When my son was born we knew straight away that something was wrong. His facial features were different and he did not have a sucking reflex so I was unable to breast feed him. The doctors ran so many tests but could not diagnose anything ‘wrong'. He's been to specialists all over the country with no specific diagnosis, but at the end of the day he is my son.
It took a while for him to sit, crawl and walk and he is still unable to talk verbally. We have been working very hard with him using Makaton and PECS (Picture Exchange Communication System) and he is able to sign a few words and ask for what he wants which has been a saving grace for him and the rest of the family. He finds some levels and pitches of noises very painful and will shout and hit out, and at 15 and 5'5" he certainly packs a punch!
Because of this I tend to communicate with him by gestures and one word sentences. I sometimes feel really self conscious doing this in public as I'm worried that people may think I'm being nasty to him. But I know this way works and it's better than the alternative - to have him hit a member of the public when he's in pain through noise and then have the police called. Yes, this has happened on a number of occasions!
My son and the rest of the family definitely benefit from living in the countryside.
My son and the rest of the family definitely benefit from living in the countryside as he can go and play outside by himself without the fear that he'll get knocked over by passing traffic. There's also no worry that he'll wonder off as, although he likes his independence, he needs to know where I am at all times to feel safe.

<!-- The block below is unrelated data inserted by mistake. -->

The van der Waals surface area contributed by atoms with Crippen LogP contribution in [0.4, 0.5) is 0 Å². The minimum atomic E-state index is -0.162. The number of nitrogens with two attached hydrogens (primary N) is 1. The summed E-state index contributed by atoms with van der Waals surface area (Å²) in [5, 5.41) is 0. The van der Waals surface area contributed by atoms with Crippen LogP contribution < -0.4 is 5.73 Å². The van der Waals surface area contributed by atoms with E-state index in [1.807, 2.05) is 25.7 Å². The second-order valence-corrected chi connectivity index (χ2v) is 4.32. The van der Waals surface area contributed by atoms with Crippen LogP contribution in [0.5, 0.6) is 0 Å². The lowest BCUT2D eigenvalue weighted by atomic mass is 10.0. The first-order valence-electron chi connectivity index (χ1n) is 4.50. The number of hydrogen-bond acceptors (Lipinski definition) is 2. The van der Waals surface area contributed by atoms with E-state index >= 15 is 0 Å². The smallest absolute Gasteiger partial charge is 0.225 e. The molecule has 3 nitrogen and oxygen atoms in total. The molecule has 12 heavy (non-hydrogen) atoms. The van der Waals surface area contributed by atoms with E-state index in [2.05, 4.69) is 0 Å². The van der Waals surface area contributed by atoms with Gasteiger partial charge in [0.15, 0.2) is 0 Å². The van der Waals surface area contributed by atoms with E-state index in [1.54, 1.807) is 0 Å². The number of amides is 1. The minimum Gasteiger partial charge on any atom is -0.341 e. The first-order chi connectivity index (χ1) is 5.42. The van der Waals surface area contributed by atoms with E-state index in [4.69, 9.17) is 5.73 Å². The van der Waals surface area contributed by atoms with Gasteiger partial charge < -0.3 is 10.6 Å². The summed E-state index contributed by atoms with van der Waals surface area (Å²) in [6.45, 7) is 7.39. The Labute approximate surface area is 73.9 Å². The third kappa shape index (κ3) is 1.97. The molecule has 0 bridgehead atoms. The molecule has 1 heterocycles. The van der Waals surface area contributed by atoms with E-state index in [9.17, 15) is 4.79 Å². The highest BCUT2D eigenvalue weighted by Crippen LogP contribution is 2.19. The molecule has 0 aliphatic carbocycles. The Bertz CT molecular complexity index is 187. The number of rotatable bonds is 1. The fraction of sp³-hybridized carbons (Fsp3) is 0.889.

This brings me on to how I keep myself healthy both mentally and physically! If ever I'm feeling down or need to have some time to gather my thoughts, my son and I get in the car and drive 15 minutes to the coast and battle it out with the elements. If you have been to the Northumbrian Coast you will know what I'm talking about. My son loves it there as he can run around and paddle in the sea and play in rock pools. He is definitely the most animated and shows love here, regularly running up to give me a hug or make me laugh by putting seaweed on his head as hair. I don't get this affection from him otherwise, so I treasure these moments.
When we're out walking on windy days I sometimes do my own version of ‘scream therapy' and scream as loud as I can, and as far way from my son as possible! It does me no end of good and I definitely feel 100 times better afterwards. I also use this space to cry. I try and hold it together so much at home so I can be strong for my son and the rest of the family but I'm only human and need this space to let it all out.
I try and hold it together so much at home but I'm only human and need this space to let it all out.
In 2005 I discovered a lump in my breast and had the worry that it was cancer for many weeks until I got the all clear from the hospital. During that period, my son and I went on walks every day come snow, rain, wind and sunshine.
Northumberland has only provided care to those assessed as ‘critical' since the eligibility criteria started, and living in a rural community any short break or respite services are very few and far between. So going for walks is vital for me to survive. I don't know what I'd do if I lived in the city!